• B&Q – scraping the barrel a bit here, but they’ve been there when we needed them, and one thing stood out to propel them into the positive: a helpful sink salesman, when confronted with our concern about their tap range, suggested we go to an independent bathroom shop just down the road as their stock and prices would be better.


  • Santander – not really a meh, but meh on average. Pluses and minuses here. The annoyance at having to pay £1250 for the right to a mortgage has to be gauged in terms of all the fucking banks demanding your first born for the right to own a house. So I’ll concentrate instead on their helpfulness when setting up a joint acount and the (as far as I can tell) genuinely competitive savings terms, but offset that with their home insurance quote being double what the advisor airily suggested it might be. We still bought it, though, because it’s good for bicycles.
  • Daniel Beds, Chiswick – we got a nice bed at a nice price, and dealt with real people in the process. But it took 4 weeks instead of 2 to arrive and it’s fairly obvious why that’s not ideal.
  • John Lewis – all very easy and efficient – our appliance buying was basically a cross-referencing of the John Lewis catalogue and Which? magazine. Points lost for selling us a non-existent washing machine and thereby delaying delivery, which is a BIG CRIME when you’re trying to get a whole house sorted.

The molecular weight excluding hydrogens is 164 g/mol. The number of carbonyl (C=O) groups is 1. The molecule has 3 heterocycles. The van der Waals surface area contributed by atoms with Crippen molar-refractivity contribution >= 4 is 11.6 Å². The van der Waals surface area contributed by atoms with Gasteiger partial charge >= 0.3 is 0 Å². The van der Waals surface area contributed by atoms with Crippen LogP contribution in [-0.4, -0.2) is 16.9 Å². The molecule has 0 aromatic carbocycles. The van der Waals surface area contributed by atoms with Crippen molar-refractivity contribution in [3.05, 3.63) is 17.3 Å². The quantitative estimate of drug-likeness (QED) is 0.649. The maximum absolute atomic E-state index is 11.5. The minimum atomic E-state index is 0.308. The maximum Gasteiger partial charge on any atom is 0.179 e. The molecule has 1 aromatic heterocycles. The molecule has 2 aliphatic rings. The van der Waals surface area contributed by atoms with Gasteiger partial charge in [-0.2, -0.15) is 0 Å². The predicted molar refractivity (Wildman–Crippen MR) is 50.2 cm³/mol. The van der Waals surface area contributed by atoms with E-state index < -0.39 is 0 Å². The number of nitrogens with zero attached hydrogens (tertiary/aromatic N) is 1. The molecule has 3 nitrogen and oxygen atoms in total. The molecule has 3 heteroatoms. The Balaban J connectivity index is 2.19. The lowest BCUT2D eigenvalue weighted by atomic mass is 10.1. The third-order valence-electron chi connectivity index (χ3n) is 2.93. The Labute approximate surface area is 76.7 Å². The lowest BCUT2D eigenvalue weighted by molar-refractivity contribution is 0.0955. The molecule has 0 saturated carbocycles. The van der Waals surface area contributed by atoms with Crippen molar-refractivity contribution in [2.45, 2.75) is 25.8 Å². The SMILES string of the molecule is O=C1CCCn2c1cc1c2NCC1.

• Fired Earth – yuppily efficient and pretty and expensive. I guess they did their job fine – I just resent no other tiles sellers actually being cheaper and still nice.
  • Homebase – see B&Q, by and large, but they lose points for having vegetal debris dropped by the exit which resulted in my other half slipping over and jarring her already buggered knee with added clothes damage. They were good about it, but until we get a massive compensatory cheque (hint hint) they can sit with the mediocre (NB there is every chance I’ve got my B&Q and Homebase anecdotes horribly muddled, but it’s not really going to make any kind of difference to anyone).
  • Hammersmith & Fulham Borough Council – as numbingly bureaucratic as expected, but ultimately some poorly paid, stressed-out people unhappily obliged to toil for Tory filth caried out what was required.


  • Nationwide Bathrooms – so THAT’S where we ordered the sink from. They get a low rating for taking inordinately long to deliver and not telling us when it would be.


  • Sky – I’ve been looking forward to this. Fuck you, Sky. As we’re nowadays so pathetically useless we can’t take a dump without using the internet, 8 sodding weeks without broadband is a bit of a big deal. There were issues with non-delivery of a viewing card, repair of said viewing card, and a big porkie-pie regarding the pricing of the Sky-branded phone line (installed by a BT engineer – maybe they’re all as bad as each other after all)

But what took the biscuit was that at each stage of the process, we were informed of ANOTHER two week delay which, apparently, isn’t because anything was wrong, or faulty, or out of stock – it’s just how they do things. If that’s the case, tell us in advance, you appalling bunch of arses. Okay, we probably wouldn’t have ordered if we’d known broadband would be activated 2 months to the day after we got the keys (I am being generous here – the sticker on the box says “do not try to activate broadband before 31st May” – Christ knows what would happen. A phone call saying “well look what you’ve done. Are you happy now?”, I expect), but right now I am tempted to wait 29 days of their 30-day “cooling off period” (props for nailing THAT phrase, Mr Murdoch) and then cancel on their ass.

I bet I don’t, though. And bonus points for any of you who read between the lines and figured out my discomfort and hypocrisy in using their services in the first place.